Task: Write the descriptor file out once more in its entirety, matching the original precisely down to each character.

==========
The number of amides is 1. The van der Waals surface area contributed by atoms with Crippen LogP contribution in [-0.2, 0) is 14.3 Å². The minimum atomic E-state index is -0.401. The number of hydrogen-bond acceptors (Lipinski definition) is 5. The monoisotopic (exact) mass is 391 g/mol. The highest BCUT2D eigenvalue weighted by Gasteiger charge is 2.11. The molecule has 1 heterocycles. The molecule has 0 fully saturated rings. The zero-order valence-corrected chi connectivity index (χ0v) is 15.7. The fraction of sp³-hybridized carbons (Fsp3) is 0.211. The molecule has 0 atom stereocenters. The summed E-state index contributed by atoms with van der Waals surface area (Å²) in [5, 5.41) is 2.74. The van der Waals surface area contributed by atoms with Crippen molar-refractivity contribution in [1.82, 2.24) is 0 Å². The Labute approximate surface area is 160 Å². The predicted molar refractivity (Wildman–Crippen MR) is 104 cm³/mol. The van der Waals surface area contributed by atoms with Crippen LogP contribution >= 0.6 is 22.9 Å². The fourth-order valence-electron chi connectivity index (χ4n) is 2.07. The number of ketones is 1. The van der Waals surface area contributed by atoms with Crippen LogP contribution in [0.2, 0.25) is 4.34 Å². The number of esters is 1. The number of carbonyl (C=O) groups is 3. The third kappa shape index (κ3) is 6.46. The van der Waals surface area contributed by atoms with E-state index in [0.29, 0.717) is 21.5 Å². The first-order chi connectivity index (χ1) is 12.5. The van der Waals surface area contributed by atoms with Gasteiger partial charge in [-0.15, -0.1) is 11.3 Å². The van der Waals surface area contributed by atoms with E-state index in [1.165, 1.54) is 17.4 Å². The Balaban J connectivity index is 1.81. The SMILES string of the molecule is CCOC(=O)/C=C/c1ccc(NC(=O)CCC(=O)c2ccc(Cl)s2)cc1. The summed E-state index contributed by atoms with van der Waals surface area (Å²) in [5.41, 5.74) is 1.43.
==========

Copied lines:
The number of amides is 1. The van der Waals surface area contributed by atoms with Crippen LogP contribution in [-0.2, 0) is 14.3 Å². The minimum atomic E-state index is -0.401. The number of hydrogen-bond acceptors (Lipinski definition) is 5. The monoisotopic (exact) mass is 391 g/mol. The highest BCUT2D eigenvalue weighted by Gasteiger charge is 2.11. The molecule has 1 heterocycles. The molecule has 0 fully saturated rings. The zero-order valence-corrected chi connectivity index (χ0v) is 15.7. The fraction of sp³-hybridized carbons (Fsp3) is 0.211. The molecule has 0 atom stereocenters. The summed E-state index contributed by atoms with van der Waals surface area (Å²) in [5, 5.41) is 2.74. The van der Waals surface area contributed by atoms with Crippen molar-refractivity contribution in [1.82, 2.24) is 0 Å². The Labute approximate surface area is 160 Å². The predicted molar refractivity (Wildman–Crippen MR) is 104 cm³/mol. The van der Waals surface area contributed by atoms with Crippen LogP contribution >= 0.6 is 22.9 Å². The fourth-order valence-electron chi connectivity index (χ4n) is 2.07. The number of ketones is 1. The van der Waals surface area contributed by atoms with Crippen LogP contribution in [0.2, 0.25) is 4.34 Å². The number of esters is 1. The number of carbonyl (C=O) groups is 3. The third kappa shape index (κ3) is 6.46. The van der Waals surface area contributed by atoms with E-state index in [0.29, 0.717) is 21.5 Å². The first-order chi connectivity index (χ1) is 12.5. The van der Waals surface area contributed by atoms with Gasteiger partial charge in [-0.15, -0.1) is 11.3 Å². The van der Waals surface area contributed by atoms with E-state index in [1.165, 1.54) is 17.4 Å². The Balaban J connectivity index is 1.81. The SMILES string of the molecule is CCOC(=O)/C=C/c1ccc(NC(=O)CCC(=O)c2ccc(Cl)s2)cc1. The summed E-state index contributed by atoms with van der Waals surface area (Å²) in [5.41, 5.74) is 1.43.